The Icelandic Pension Fund Association (Landssamtök lífeyrissjóða, LL) this morning gave a picture of how the North Atlantic island’s pension funds’ investments fared last year, saying on average they had lost 12% in real terms.

The lobby group also said in a statement: “After the extremely good returns of the pension fund portfolio in recent years, there was a reversal last year.”

Last year had been characterised by unrest in international markets and increased inflation both in Iceland and abroad, it said, adding that the negative returns figure of 12% was based on the weighted average yield of all the funds’ portfolios, and took inflation into account.

“Pension funds look for long-term returns on investments, as their obligations are long-term,” LL said.

Domestic inflation was 9.6% in 2022, it said, with both stock and bond markets falling dramatically over the year. However, LL said the 10 and five-year averages for the funds’ real returns stood at around 4.6% and 4.0%, respectively. It said the levels were still well above the 3.5% standard return for obligations.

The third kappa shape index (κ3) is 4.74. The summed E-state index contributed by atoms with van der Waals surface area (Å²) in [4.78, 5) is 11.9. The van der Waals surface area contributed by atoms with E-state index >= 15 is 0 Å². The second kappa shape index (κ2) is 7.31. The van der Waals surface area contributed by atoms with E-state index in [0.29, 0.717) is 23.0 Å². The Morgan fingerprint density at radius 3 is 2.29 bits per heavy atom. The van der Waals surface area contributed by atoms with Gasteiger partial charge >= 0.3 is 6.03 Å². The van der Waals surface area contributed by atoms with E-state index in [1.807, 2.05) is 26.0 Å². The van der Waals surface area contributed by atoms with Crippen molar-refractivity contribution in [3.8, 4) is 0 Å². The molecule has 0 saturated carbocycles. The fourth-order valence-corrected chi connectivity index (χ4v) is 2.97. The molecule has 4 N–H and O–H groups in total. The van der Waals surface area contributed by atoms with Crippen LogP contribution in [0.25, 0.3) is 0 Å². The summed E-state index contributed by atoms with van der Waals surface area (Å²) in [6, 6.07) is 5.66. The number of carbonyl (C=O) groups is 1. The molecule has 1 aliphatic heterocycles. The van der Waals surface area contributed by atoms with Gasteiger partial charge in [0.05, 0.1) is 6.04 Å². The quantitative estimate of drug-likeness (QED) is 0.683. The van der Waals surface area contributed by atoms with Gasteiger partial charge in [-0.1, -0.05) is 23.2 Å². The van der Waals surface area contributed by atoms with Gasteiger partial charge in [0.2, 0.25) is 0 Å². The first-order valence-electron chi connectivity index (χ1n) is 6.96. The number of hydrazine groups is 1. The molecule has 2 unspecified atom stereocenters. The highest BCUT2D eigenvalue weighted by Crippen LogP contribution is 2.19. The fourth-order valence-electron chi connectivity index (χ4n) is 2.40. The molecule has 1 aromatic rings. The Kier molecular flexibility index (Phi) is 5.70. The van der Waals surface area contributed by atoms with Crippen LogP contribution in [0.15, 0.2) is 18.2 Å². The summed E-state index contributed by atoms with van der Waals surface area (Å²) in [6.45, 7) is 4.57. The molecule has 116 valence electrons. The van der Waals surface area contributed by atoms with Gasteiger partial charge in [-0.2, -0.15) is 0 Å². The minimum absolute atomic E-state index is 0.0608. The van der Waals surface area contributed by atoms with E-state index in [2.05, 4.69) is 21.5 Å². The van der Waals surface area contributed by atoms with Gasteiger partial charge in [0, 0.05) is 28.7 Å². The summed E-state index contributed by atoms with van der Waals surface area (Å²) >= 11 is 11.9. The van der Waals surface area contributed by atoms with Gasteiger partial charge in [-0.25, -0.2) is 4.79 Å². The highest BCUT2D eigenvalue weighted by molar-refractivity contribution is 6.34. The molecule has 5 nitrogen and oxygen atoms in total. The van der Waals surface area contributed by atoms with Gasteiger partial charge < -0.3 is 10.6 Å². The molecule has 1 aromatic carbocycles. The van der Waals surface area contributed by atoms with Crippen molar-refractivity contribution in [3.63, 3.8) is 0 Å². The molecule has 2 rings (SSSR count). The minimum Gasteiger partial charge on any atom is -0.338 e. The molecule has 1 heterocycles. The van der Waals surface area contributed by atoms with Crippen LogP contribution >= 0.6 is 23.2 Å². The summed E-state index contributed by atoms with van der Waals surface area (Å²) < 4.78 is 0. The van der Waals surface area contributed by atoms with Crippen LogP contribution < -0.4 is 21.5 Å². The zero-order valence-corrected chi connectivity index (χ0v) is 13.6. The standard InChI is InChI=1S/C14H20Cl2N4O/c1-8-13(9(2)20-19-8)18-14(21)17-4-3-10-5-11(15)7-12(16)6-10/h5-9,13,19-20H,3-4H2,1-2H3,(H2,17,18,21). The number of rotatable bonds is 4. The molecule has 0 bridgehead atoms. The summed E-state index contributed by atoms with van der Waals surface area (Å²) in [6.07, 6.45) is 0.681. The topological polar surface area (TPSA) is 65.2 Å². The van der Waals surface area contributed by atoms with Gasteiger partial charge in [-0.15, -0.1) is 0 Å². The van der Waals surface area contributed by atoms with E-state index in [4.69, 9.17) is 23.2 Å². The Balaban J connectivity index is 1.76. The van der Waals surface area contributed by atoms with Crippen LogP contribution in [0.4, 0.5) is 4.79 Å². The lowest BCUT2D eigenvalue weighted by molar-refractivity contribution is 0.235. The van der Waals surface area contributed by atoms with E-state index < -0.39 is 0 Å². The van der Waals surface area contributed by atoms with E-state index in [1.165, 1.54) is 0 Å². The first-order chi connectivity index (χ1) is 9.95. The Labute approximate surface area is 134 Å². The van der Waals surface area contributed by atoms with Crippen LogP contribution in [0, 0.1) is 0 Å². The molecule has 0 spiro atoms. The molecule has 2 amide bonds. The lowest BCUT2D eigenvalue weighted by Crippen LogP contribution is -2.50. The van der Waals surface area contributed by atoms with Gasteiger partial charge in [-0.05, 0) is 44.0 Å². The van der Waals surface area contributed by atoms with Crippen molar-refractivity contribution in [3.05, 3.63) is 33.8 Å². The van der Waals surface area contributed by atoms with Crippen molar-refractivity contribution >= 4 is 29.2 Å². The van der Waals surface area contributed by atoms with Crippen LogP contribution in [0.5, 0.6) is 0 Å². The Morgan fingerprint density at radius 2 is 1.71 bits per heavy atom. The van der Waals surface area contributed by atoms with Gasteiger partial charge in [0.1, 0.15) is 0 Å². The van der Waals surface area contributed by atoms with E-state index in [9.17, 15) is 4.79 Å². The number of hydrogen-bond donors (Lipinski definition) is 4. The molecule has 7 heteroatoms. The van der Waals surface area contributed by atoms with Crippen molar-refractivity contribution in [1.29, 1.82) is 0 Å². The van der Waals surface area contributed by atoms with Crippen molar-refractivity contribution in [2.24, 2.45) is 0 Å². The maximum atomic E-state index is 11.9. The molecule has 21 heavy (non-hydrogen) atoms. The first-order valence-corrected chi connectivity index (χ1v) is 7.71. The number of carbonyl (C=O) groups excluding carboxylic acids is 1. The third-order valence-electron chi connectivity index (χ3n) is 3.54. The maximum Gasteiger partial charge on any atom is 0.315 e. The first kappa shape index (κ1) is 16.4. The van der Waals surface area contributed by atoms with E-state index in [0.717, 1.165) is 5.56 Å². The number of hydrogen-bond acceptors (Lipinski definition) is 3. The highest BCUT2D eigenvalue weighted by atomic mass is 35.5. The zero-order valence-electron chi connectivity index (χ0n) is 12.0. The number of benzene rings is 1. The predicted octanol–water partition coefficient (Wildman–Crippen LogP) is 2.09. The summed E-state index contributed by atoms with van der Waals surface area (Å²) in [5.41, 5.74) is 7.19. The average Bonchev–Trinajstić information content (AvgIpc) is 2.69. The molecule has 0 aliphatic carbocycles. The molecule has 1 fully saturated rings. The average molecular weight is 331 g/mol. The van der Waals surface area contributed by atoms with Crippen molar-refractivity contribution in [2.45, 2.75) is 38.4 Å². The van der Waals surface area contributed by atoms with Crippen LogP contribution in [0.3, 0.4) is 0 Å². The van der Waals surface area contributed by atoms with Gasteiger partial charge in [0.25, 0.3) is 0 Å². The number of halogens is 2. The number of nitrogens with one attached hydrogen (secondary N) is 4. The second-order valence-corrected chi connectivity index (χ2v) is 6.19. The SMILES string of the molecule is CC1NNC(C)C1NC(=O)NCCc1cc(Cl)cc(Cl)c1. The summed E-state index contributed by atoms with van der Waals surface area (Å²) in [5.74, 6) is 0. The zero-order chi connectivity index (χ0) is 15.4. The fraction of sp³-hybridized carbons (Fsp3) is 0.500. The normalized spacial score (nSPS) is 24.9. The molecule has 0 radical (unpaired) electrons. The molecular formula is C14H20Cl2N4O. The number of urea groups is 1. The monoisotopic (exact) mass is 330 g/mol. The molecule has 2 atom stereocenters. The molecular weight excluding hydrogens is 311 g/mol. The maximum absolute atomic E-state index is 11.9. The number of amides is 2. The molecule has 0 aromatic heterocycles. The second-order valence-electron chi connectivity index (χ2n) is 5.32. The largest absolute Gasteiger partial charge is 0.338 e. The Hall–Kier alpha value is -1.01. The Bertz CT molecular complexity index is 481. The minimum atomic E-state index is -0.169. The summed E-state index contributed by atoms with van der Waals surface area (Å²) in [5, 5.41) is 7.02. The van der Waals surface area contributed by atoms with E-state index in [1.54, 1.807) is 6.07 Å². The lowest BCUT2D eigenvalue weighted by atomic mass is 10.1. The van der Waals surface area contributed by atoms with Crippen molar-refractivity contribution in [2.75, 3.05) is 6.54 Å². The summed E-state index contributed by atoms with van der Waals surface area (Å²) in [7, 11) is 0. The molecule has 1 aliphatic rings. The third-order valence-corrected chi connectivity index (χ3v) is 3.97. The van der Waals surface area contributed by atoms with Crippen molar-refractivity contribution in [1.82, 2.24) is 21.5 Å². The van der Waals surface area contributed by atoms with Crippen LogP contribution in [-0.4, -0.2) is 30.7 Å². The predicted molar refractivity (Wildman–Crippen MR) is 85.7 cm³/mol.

This time last year, the lobby group was praising the funds’ 10.2% 2021 return, which it said had exceeded the 3.5% benchmark for the third year in a row.

LL also said today that many Icelandic pension funds had already adapted the rights of their scheme members to the changed criteria that were confirmed at the end of 2021 by the Ministry of Finance and the Economy as the new calculation basis for life expectancy.

The new figures assumed that the average lifespan in Iceland would continue to rise in the coming years.

The pension funds were given a two-year implementation period, and the association said some were still working on the matter in consultation with the funds’ actuaries.

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